At one time, in the 1960s, boys had dreams of passing beyond the envelope exosphere and setting foot on the moon. That dream was ended on December 19, 1972 when the last Apollo mission (Apollo 17) splashed down in the Pacific off the cost of American Samoa. We gave up on the moon and all other endeavors became petty, small, and commercial. The space shuttle had its moments, but even those are best remembered in the failures and not the successes. Eugene A. Cernan, Ronald E. Evans, Harrison H. Schmitt were the last of the great heroes of math and science.

There may be some good news. It really depends on the corporations. To put the best spin possible on the story, Obama is passing the torch of space exploration and development to the private sector; Obama is cutting the budget for the proposed lunar landing in 2020 (ten years from now). Rather than argue if the private sector is up to the task, let us ask if they are willing? That is the only real question.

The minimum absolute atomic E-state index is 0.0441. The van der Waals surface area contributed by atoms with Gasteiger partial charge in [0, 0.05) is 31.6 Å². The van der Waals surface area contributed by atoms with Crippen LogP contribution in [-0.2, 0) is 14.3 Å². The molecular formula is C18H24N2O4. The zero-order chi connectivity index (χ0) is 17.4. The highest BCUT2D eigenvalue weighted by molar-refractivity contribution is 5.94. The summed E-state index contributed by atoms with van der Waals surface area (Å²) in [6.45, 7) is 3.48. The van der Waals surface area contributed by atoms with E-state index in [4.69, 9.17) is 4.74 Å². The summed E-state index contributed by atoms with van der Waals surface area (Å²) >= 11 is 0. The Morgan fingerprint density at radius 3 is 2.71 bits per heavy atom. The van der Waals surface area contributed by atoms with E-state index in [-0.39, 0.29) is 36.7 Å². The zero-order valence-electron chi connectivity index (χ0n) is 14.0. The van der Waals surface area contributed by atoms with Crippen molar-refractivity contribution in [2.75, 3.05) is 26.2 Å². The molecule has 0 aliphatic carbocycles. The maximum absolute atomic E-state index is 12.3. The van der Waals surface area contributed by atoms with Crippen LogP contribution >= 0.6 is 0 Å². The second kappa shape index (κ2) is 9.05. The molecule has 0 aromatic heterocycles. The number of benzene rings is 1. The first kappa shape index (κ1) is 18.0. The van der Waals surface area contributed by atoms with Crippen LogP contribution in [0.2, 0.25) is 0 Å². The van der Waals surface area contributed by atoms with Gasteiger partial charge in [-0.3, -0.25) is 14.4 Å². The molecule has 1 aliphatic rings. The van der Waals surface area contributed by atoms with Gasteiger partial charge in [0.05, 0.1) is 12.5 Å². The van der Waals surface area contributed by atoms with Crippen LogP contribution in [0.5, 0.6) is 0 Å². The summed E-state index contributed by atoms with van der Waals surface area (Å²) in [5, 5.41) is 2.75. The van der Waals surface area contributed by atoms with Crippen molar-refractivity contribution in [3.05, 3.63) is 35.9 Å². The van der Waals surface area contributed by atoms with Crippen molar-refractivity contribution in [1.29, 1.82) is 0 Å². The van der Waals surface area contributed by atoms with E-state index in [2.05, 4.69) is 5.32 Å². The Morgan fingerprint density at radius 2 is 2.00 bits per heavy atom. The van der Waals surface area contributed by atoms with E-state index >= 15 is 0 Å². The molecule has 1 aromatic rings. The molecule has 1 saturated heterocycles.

There is little doubt on this side of the computer monitor that the private sector can do the job. They can do it for less. They can do it faster. They can do it in a shorter time frame. That is so apparent that it is not worth wasting bits in any argument. If the likes of Gates, Jobs, Brin and Page wanted it, we would be on the moon and setting up the first lunar hotel in two years. The question is, do they want it? Will Buffett back it?

That is the challenge of this era. Will the private corporations who can move humanity off this globe, do so?

More to Come